Why No Refund Is Better for Taxpayers
By correcting excessive withholding, taxpayers may be able to avoid credit card debt and refund splurging, and allocate more to retirement accounts throughout the year, says HelloWallet's Aron Szapiro.
Note: This video is part of Morningstar's February 2016 Tax Relief Week special report.
Christine Benz: Hi, I'm Christine Benz for Morningstar.com. A large percentage of taxpayers receive refunds on their tax returns. Joining me to discuss where that money goes is Aron Szapiro--he is a policy and finance expert with HelloWallet, which is part of Morningstar.
Aron, thank you so much for being here.
Aron Szapiro: Thanks so much for having me.
Benz: Aron, let's discuss just the numbers when you look at 2015--the percentage of taxpayers who got a refund on their tax return and also what those refunds tended to look like in terms of dollar amounts.
Szapiro: So, about four in five taxpayers get a refund, and the average refund is a little bit more than $3,000. So, we are talking about a lot of people getting a pretty good chunk of change every spring when they file their taxes.
Benz: HelloWallet took a look at what people who received refunds did with that money. Let's talk about how you are able to get your hands on some data that indicates what people did with the money that they received.
Szapiro: So, our users put it in their financial accounts--credit cards, checking accounts, this kind of thing. And when they used our budgeting tools--anonymously, of course--we are able to look at our users and how they spend their money. Tax refunds have a unique identifier, so we can identify when somebody gets their tax refund from the IRS, and then we can look at how they spent their money in the months leading up to the tax refund and the months afterward.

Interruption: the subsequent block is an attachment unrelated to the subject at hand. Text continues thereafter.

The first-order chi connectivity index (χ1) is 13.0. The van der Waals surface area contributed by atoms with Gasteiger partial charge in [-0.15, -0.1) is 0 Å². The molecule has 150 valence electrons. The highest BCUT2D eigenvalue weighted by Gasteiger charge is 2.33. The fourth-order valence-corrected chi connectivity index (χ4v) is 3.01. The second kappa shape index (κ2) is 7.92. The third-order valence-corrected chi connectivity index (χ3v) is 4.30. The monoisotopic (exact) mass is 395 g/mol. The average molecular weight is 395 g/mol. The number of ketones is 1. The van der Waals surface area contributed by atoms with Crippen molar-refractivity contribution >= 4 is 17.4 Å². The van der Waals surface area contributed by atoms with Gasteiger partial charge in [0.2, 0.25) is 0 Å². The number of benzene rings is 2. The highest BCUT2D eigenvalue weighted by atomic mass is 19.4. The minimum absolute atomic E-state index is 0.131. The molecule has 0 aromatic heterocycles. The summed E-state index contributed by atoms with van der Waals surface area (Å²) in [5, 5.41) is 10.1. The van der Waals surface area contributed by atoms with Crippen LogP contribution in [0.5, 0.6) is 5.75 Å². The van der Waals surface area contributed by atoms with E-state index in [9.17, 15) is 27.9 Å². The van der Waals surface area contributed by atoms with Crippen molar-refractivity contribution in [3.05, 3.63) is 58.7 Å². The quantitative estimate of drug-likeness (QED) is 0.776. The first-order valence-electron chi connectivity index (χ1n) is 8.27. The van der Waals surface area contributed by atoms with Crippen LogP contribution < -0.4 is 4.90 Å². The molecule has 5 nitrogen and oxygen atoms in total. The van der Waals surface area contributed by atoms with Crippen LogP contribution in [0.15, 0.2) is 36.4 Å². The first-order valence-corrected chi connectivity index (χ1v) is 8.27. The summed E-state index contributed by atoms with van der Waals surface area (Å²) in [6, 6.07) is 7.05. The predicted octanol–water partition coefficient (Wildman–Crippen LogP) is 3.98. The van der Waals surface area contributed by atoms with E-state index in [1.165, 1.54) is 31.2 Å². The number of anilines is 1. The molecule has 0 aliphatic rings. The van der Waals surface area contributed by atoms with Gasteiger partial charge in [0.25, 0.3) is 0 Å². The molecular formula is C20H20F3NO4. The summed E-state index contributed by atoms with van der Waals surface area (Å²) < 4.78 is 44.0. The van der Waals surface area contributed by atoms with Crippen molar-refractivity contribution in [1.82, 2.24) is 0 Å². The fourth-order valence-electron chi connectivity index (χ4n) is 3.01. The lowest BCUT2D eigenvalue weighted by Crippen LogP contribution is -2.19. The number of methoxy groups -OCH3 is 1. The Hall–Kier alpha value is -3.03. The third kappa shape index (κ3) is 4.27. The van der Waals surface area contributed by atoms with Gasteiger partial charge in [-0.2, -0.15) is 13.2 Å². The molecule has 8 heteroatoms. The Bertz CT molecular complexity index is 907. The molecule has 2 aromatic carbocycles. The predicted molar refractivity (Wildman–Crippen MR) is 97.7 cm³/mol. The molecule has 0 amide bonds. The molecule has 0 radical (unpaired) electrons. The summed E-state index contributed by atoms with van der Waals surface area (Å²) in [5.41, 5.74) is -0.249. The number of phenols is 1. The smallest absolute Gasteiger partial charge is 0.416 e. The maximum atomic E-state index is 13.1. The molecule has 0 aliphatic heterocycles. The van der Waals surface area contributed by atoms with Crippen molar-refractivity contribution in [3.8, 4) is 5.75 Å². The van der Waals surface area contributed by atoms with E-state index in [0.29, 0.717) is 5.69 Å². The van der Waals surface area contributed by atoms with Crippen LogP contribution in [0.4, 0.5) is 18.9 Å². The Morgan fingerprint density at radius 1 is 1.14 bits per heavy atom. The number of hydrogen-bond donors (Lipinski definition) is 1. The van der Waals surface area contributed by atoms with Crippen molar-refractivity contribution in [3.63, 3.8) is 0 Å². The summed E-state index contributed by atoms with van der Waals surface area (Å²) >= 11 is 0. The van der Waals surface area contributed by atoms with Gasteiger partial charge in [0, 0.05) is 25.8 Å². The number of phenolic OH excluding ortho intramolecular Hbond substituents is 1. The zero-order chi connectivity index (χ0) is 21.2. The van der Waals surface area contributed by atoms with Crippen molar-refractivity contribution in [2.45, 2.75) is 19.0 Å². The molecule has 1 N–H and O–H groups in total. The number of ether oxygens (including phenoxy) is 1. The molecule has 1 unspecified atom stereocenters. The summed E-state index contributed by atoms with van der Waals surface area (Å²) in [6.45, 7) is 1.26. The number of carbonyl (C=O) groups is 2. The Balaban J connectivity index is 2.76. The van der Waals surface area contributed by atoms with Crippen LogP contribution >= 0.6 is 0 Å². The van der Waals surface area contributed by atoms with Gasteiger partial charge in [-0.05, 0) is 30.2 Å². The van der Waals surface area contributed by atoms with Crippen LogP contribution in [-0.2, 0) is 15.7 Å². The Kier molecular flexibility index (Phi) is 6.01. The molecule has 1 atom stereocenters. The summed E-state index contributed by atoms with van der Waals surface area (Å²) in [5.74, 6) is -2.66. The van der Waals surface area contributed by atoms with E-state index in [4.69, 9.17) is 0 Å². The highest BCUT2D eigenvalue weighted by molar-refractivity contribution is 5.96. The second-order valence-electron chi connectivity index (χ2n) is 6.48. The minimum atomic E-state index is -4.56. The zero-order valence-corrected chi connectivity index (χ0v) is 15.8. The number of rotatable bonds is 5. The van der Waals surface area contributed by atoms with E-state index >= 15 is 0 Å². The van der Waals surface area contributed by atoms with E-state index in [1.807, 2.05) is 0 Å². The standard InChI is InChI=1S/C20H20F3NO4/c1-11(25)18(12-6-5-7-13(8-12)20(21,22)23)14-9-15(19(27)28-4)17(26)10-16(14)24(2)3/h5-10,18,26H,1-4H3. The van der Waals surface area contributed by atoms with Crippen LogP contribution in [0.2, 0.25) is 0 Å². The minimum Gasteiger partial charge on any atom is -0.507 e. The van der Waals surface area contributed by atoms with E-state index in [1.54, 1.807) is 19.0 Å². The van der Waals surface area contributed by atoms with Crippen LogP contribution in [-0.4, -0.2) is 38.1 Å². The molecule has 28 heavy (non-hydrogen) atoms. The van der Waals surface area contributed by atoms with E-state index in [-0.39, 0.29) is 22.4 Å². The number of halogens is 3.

Benz: There were really three categories that you looked at. One is that people use the money to pay down debt or maybe pay bills that they want to be current on. They could save the money or they could spend it. How did your users tend to deploy those windfalls?
Szapiro: Only about a third of users tend to save the money. The other ones spend it. About 25% of users use it to pay down credit card bills, and those payments were quite high. Among users who used the money for credit cards, we saw average credit card payments go up $2,000 in the month after they got their tax refunds. And the spending tended to run the gamut. Some people used it for single big-ticket purchases, and a lot of people used it on things like dining out or other kinds of consumer nondurable purchases.
Benz: So, you look at the motivating forces behind these behaviors. Let's look at the spending and why you tended to see people spend even though it looked like, based on your data, that they had the wherewithal to have made those expenditures even without the tax refund.